SECTION 1. His Mission to the Indians at Stockbridge. If we regard Mr. Edwards's deep acquaintance with the Holy Scriptures, and the influence of divine truth on his own heart; if we consider, also, his long experience in the work of the ministry, with his disposition to observe the operations of human minds and passions, and to improve such knowledge to the most profitable purposes, we may safely say, that there were but few men, if any, better qualified to conduct a mission among the Indians. But, on the other hand, it may be questioned, whether his recluse turn, his natural reserve, his contemplative habits, and the strong propensity of his mind closely to investigate abstractedly every difficult subject that presented itself, were not unfavorable traits for such a situation, however beneficial it might be for his own improvement. Mr. Edwards was qualified to shine in some departments of the seats of learning, and was afterwards called to preside over one; but when he was delegated to instruct savage Indians, there was occasion to suspect there was not a perfect suitableness in the appointment. On this, however, different persons may form different opinions; and it is our business now to give some account of this appointment.
The Indian mission at Stockbridge, a town in the western part of Massachusetts Bay, fifty miles from Northampton, being vacant by the death of the Rev. Mr. Sergeant, the honored and reverend commissioners for Indian affairs in Boston, who have the care and direction of it, applied to Mr. Edwards as the most suitable person they could think of to be intrusted with that mission. At the same time he was invited by the inhabitants of Stockbridge; and being advised by the council above-mentioned to accept of the invitation, he repaired to Stockbridge, and was introduced and fixed as a missionary to the Indians there, by an ecclesiastical council called for that purpose, August 8th, 1751.
When Mr. Edwards first engaged in the mission, there was a hopeful prospect of its being extensively serviceable, under his care and influence; not only to that tribe of Indians which was settled at Stockbridge, but among the Six Nations, some of whom were coming to Stockbridge to settle, bringing their own, and as many of their neighbors' children as they could get, to be educated and instructed there. For this end, a house for a boarding school, which was projected by Mr. Sergeant, was erected on a tract of land appropriated to that use by the Indians at Stockbridge ; where the Indian children, male and female, were to be educated, by being clothed and fed, and instructed by proper persons in useful learning. The boys were to be taught husbandry or mechanic trades, and the girls all sorts of women's work. For the encouragement of this design, some generous subscriptions were made both in England and America. The general court of the province of Massachusetts Bay did much to promote the affair, and provided lands for the Mohawks who should incline to come. And the generous Mr. Hollis, to encourage the scheme, ordered twentyfour Indian children to be educated on are same footing, wholly at his cost. Also the Society in London, for propagating the gospel among the Indians in and about New England, directed their commissioners in Boston to do something considerable towards this design. But partly by reason of some unhappy differences that took place among those who had the chief management of this affair at Stockbridge, of which a particular account would not be proper in this place; and partly by the war breaking out between England and France, which is generally very fatal to such affairs among Indians, this hopeful prospect came to nothing.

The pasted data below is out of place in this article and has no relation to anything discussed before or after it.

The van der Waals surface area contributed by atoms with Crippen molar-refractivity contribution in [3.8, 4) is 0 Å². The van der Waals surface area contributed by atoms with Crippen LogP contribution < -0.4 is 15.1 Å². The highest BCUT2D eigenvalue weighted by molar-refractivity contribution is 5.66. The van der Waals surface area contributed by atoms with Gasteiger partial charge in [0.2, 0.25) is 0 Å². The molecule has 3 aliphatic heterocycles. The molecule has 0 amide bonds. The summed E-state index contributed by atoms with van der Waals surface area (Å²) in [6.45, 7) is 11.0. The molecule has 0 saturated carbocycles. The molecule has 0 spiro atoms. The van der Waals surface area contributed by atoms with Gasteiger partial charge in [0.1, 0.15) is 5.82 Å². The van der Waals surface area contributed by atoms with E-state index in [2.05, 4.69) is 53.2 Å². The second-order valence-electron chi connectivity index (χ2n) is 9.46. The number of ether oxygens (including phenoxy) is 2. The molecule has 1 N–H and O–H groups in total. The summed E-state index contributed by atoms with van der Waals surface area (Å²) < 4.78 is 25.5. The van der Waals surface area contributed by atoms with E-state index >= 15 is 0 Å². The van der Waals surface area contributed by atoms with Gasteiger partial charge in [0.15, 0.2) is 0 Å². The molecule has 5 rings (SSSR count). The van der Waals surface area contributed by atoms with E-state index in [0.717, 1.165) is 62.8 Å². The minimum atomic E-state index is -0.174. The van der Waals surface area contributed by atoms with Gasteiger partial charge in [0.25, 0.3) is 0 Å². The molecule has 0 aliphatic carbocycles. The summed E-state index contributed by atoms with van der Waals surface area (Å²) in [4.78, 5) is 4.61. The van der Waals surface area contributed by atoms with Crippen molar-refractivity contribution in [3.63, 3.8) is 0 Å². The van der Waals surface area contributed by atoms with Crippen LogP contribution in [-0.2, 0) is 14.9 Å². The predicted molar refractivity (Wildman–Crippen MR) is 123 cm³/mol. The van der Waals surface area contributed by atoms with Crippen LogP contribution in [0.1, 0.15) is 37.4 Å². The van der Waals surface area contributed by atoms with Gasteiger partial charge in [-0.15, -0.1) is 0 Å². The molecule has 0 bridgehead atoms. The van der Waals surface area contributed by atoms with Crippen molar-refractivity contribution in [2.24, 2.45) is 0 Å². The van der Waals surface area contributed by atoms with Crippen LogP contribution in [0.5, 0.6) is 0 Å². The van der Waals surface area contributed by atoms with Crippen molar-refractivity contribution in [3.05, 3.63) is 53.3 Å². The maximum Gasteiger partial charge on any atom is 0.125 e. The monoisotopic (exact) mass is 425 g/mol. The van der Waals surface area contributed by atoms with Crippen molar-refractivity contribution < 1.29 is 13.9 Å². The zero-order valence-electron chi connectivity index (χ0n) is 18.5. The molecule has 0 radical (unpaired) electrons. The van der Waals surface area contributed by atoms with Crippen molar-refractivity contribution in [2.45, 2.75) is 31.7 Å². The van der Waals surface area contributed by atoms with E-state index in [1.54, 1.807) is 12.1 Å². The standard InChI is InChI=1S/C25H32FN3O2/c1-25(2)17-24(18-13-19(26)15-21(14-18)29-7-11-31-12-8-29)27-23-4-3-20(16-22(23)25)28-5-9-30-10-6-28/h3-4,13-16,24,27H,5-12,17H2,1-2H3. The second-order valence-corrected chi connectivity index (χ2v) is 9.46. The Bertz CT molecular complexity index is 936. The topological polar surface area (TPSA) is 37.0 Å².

Mr. Edwards's labors were attended with no remarkable visible success while at Stockbridge; though he performed the business of his mission to the good aeceptance of the inhabitants in general, both English and Indians, and of the commissioners, who supported him honorably, and confided very much in his judgment and wisdom, in all matters relating to the mission. However, Stockbridge proved to Mr. Edwards a more quiet, and, on many accounts, a much more comfortable situation than he was in before. It being so much in one corner of the country, his time was not so much taken up with company, as it was at Northampton, though many of his friends, from almost all parts of the land, often made him pleasant and profitable visits. And he had not so much concern and trouble with other churches as he was obliged to have when at Northampton, by being frequently sought to for advice, and called to assist in ecclesiastical councils. Here therefore he followed his beloved study more closely, and to better purpose than ever. In these six years he doubtless made swifter advances in knowledge than ever before, and added more to his manuscripts than in any equal space of time. And this was probably as useful a part of his life as any. For in this time he wrote the two last books that have been published by him* (of which a more particular account will be given hereafter), by which he has doubtless greatly served the church of Christ, and will be a blessing to many thousands yet unborn.
Thus, after his uprightness and faithfulness had been sufficiently tried at Northampton, his Divine Master provided for him a quiet retreat, which was rendered the more sweet by the preceding storm; and where he had a better opportunity to pursue and finish some important work which God had for him to do: so that when in his own judgment, as well as that of others, his usefulness seemed to be cut off, he found greater opportunities of service than ever.
SECTION II. His being chosen President of New Jersey College. While at Stockbridge, Mr. Edwards appears to have given full scope to his propensities and genius, stimulated by his ardent love of truth, and under the control of a correct judgment. While at Northampton his avocations were unavoidably numerous, and scarcely compatible with a profound attention to subjects he might be disposed to investigate ; but at Stockbridge he found himself more at liberty in that respect. After having been so long in the ministry elsewhere, his pulpit preparations would require less time than before.—His studies were less interrupted by company and calls.-Former anxieties were now removed ; his mind
* His Treatise on "The Will," and on "Original Sin."